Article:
Elizabeth Sautter: Oh, my gosh, I'm just like picturing this, like, even in my household, and my son, my younger son, he has dysgraphia which is, you know, handwriting challenges for those who heard that term. But yes, it's just, you know, that would be really sloppy.

Sucheta Kamath: Exactly. But I just think that you're right, I think this kind of awareness that some people don't have the context, hands there under behave under functioning is such an important way of developing compassion and patience for it. So tell us a little bit about this idea of another little important component that you're talking about in your book? Is that a listening skills? What in what ways people lose their audience? Or do not pay attention? And and what are some of the strong powerful, meaningful listening skills that I think have incredible meaningful application to even adults with or without any challenges? And not just kids?

Elizabeth Sautter: Yeah. So this has become, you know, huge in our culture of the United States. I think that we're all just overstimulated with technology and media. And you know, we're getting information so fast. And it's coming at us from all different directions. And we talked about being mindful, like having everything in your mind is coming fast, as fast as fast versus being mindful. And which Jon Kabat-Zinn talks about mindfulness as paying attention, on purpose, without judgment. And so that's one of the new additions that I've put into the book because I've been trained, as with mindfulness through mindful schools, which is the organization in Oakland, and, and it's just changed my life. And it really has a lot of benefits for those with executive function challenges and ADHD, and just people in general. And so it's something that I practice on a daily basis is just focusing on my breath, and getting grounded and having intention. And also just noticing, when I'm not in a mindful state, and when I might be feeling a little worried or anxious or overwhelmed, and just working on getting myself grounded again. So these are things that I've taught my boys, and what I teach all of my clients as well, including the parents, to model this skill and strategy, and then to also teach it to their children. And so this is something I've infused in the book as well. And mindfulness doesn't have to be, you know, sitting in silence, or a lotus position for 20 minutes, it can be, you know, going for a mindful walk, and just focusing on one step at a time and, or listening to music and one sound or, you know, mindful eating, it could be all of that, but it definitely pertains to listening. So this is where we can put our phones down, and we can, you know, look people, you know, in the face or the eyes, if you're comfortable with that, and it's part of your culture. If not, there's other ways to tell people that you are listening and you know, those who have to move around or whatever it might be some kind of to be helpful for them to listen better when they're moving around. And that's just all self exploration to know what works best for you. But I honestly is, practicing mindfulness can be a really great way to learn how to pause and be in the moment.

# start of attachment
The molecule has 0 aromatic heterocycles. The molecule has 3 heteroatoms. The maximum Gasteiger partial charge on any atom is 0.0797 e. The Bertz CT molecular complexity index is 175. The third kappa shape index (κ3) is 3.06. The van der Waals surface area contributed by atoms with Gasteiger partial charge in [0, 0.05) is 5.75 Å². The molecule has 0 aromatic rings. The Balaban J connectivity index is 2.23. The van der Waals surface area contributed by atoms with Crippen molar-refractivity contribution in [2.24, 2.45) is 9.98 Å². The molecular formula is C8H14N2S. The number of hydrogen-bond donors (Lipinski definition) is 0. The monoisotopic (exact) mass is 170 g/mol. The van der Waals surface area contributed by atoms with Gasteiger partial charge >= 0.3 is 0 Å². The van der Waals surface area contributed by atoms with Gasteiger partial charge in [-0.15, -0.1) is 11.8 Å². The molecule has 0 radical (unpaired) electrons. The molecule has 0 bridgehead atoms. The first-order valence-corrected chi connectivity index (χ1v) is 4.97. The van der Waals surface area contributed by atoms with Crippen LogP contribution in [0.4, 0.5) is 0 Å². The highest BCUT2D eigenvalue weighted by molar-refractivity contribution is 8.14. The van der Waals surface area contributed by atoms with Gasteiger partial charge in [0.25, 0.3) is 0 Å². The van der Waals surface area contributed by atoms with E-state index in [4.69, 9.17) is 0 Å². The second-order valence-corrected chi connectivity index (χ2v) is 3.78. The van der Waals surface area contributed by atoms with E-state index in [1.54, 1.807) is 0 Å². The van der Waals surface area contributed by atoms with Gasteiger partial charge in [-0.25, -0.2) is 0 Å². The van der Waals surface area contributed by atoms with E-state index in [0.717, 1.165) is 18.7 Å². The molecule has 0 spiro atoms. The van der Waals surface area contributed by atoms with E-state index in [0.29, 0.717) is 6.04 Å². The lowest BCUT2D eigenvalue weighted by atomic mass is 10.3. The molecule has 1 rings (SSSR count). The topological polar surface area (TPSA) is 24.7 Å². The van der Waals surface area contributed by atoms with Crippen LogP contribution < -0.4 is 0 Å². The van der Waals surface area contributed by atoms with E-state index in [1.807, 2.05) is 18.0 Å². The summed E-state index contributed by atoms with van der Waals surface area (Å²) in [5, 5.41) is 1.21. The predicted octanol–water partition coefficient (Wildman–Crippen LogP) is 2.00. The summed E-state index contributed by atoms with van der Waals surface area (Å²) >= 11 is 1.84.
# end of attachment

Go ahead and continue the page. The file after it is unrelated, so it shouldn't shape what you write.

Sucheta Kamath: You know, what I love about your approach and what you're discussing here is that awareness that first you're not doing it, so somewhere you have to lean into accepting that you are part of this 21st century culture with information is coming at us as like a fart, fast train. Second is we are hyper exposed to gadgets. That bring information unsolicited information. And third, we are dealing with people who are also exposed to the same information that we are victims of. So we can really accuse other people of not paying attention, put your phone down when you have your phone in your hand. And the I love that. So many of our fields are now incorporating mindfulness in the works, I think you and I talked about this before, I myself, have had a practice of 10 to 12 years of mindfulness meditation. But I'm also going through formal training of mindfulness meditation, teacher training. And I'm doing that so that I can work with a homeless population that I've been teaching for last two and a half years. So these practices so that they can have some another tool in their tool belt, to for self empowerment. Tell me this idea that you also talked about is another huge value added, through your approach, is this navigating transitions. So talk about what do transitions mean to children? And in what places and spaces do transitions show up? And why transitions are so hard for children, as well as adults, but we don't admit it.